Still snowing. But light flurries that won't add anything more to the 26 inches dumped in us. I got my walkway shoveled out. I didn't touch the car though. I can't go anywhere anyway until the drive is plowed.
thats a lawn mower to right? Do you find it can be a bit under powered if you get to much heavy, wet snow? The height (at least how it looks in the video) of the opening looks some what short...how tall is it really? -- Usenet Block Accounts | Unlimited Accounts
This is the part of the storm aftermath where I get to sit inside and listen to the incessant wheel-spinning of the people who think they can get their dinky little non-four-wheel-drive cars out in spite of the fact that our street is almost completely impassable. So far this afternoon three different cars have gotten stuck on the street (which means that plows and sand trucks can't get through either). And that's just the ones I've seen from the livingroom window. -- My music blog
So were cops in my town, having a police scanner for events like this pay for itself 10 times over. The dispatcher was asking the cops if they could get to certain parts of my town which was a no except for the center of town, if you wanted to rob a bank all you would need is a snowmobile lol.
thats a lawn mower to right? Do you find it can be a bit under powered if you get to much heavy, wet snow? The height (at least how it looks in the video) of the opening looks some what short...how tall is it really?
My daughter is finding out that Boston doesn't quite react to a couple of feet of snow like we do. They wanted to go sightseeing yesterday (reminder they are at a motel in Wakefield) as they had an extra day because the concert was pushed back a day. They wanted to go to Salem but couldn't get much further than a mile or so from the motel so they turned back. I believe they have their Netflix account smoking by now. Fortunately I installed a Tonido Pulg2 back last summer so they can access all the files from the motel.
Edit - the pic is their rental car. We (Syracuse) only picked up about 8" so it's just another day.
From what I can tell they are very happy to be there and everyone they have met has been helpful and kind so a big thank you from me to all of you! -- #9 beat Notre Dame handily and we play St John's on Sunday.
From what I can tell they are very happy to be there and everyone they have met has been helpful and kind
Nothing like a paralyzing snow storm to bring out the best in everybody. Unlike other forms of storm the disaster factor is low to non-existent, it's beautiful to look at, and everybody is stuck whereever they are (very egalitarian). Even the most stubborn control freaks decide it's bigger than them and best to just give-in and relax and be kind for once. Especially pronounced in high-density neighborhoods: first introductions to those people you've lived amongst for ten years occur and it blows the mind a little.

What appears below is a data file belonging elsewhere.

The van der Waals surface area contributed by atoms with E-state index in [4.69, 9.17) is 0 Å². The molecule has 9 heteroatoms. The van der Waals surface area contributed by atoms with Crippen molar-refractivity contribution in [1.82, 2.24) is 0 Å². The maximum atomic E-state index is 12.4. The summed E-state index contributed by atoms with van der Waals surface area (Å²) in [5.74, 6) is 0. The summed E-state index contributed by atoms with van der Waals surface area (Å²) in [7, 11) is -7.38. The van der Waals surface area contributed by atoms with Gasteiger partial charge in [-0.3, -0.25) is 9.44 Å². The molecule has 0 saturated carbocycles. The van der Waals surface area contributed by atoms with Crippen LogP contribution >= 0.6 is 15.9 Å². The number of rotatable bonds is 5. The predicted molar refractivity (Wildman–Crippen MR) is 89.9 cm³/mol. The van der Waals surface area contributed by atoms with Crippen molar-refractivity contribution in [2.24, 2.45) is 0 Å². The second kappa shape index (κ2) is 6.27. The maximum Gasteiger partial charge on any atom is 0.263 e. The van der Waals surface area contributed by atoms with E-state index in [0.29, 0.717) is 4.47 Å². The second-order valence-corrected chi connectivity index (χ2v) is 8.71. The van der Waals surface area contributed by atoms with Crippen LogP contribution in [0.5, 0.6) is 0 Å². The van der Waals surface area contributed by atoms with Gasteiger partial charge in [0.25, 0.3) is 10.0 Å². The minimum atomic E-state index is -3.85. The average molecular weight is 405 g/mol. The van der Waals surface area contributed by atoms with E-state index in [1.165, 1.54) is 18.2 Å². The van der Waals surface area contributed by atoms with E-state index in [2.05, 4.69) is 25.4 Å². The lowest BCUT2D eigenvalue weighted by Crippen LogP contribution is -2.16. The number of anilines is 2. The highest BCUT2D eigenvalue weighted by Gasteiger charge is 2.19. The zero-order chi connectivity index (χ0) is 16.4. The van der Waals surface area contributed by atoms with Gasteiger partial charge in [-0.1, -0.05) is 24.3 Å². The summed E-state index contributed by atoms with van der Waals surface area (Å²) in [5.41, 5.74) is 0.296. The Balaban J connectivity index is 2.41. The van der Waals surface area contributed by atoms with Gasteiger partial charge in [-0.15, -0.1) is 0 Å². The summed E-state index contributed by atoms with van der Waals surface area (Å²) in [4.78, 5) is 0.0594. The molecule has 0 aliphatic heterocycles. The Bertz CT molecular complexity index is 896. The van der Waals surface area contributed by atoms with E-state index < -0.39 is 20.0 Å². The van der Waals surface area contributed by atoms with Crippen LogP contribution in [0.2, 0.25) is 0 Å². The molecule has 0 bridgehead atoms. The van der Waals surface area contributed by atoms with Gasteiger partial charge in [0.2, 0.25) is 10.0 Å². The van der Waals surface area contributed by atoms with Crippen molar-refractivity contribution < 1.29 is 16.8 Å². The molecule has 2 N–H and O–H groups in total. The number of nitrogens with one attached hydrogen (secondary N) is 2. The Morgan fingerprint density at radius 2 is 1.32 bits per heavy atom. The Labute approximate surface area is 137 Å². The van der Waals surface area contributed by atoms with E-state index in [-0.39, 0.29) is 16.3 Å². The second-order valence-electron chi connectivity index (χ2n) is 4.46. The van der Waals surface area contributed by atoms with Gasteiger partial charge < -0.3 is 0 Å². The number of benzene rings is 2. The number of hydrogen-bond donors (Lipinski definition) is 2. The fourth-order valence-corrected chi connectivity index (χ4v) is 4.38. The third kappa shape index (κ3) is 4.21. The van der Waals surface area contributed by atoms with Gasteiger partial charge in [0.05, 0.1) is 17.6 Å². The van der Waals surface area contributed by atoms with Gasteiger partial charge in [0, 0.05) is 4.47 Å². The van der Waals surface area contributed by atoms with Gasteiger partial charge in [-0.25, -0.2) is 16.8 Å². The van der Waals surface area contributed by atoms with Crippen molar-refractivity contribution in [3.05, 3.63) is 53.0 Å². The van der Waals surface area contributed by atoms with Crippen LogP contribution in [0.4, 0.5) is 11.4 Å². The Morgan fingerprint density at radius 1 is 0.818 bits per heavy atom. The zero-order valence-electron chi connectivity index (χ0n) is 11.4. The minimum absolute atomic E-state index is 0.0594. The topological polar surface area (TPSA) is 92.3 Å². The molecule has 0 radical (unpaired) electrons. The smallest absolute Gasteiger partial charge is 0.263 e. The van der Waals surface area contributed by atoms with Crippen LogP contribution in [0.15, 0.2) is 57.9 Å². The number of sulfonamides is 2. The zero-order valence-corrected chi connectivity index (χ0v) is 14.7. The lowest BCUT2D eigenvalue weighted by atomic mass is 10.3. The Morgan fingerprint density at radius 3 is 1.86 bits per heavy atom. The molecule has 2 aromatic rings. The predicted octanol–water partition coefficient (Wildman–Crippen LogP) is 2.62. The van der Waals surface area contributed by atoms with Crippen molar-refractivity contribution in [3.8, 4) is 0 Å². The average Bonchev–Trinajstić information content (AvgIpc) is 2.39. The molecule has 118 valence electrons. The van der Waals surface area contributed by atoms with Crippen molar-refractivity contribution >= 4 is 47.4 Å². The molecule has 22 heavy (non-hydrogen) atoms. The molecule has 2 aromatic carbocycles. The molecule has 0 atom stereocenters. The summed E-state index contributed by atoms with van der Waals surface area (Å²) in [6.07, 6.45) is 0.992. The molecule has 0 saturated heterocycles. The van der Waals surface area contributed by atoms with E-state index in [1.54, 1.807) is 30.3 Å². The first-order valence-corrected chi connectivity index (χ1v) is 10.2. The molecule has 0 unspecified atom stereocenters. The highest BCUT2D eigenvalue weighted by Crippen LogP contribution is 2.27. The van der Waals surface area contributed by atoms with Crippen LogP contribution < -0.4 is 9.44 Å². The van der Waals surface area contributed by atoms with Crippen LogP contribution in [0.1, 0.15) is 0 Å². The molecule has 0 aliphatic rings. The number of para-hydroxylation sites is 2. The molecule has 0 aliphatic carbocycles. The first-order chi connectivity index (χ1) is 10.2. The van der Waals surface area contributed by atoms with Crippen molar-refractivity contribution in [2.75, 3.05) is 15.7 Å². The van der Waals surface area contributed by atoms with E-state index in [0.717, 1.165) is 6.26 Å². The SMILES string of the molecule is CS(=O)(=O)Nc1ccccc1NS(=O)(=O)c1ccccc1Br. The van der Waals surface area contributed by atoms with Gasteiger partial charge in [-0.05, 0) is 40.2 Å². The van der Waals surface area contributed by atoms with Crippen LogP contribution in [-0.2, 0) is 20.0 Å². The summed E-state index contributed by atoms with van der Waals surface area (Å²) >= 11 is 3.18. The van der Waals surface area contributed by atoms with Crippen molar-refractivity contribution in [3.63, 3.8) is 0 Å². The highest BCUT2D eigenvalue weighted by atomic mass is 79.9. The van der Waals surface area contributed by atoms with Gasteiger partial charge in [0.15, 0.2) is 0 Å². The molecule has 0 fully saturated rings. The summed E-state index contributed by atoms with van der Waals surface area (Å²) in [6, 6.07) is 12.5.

Then right back to being inexplicably frenetic assholes.
It's a lot easier to handle large snowfalls when you're in a city that gets it regularly and was built for it. Wider streets, people that park in garages and driveways rather than directly on the narrow streets, etc. Plus when you get this kind of thing more often, the city has more resources to handle it. It doesn't make sense to pay for a ton more snow resources in Boston, so we just have to make do during a storm like this.
The driveway/parking lot to my apartment building is so narrow they can't get a plow down it with this much snow... our city is not designed around the once-every-ten-year snowfall and it was not designed for cars, either. Just the way it is. -- My music blog
our city is not designed around the once-every-ten-year snowfall and it was not designed for cars
I used to live on Green St. near Bay and would have just as soon voted to make a big chunk of Cambridgeport a no car zone. Great neighborhood! (at least in the '80s) and charm factor would go through the roof if it was blocked-off to cars. I never would have left.
Because of our proximity to Lake Ontario (and hence the lake effect snow) we get dumped on fairly regularly but nowhere near as much as they do about 20 miles north on the Tug Hill plateau. Like Sarah said we're built to handle lots of snow.
Not an overly snowy year... so far. -- #9 beat Notre Dame handily and we play St John's on Sunday.
The side streets are narrow, covered with snow, and slick. Put the cell phone down and drive. The life you save may be the child strapped into the car seat next to you as well as the pedestrians forced to walk in the street 'cuz of sidewalks that aren't shoveled.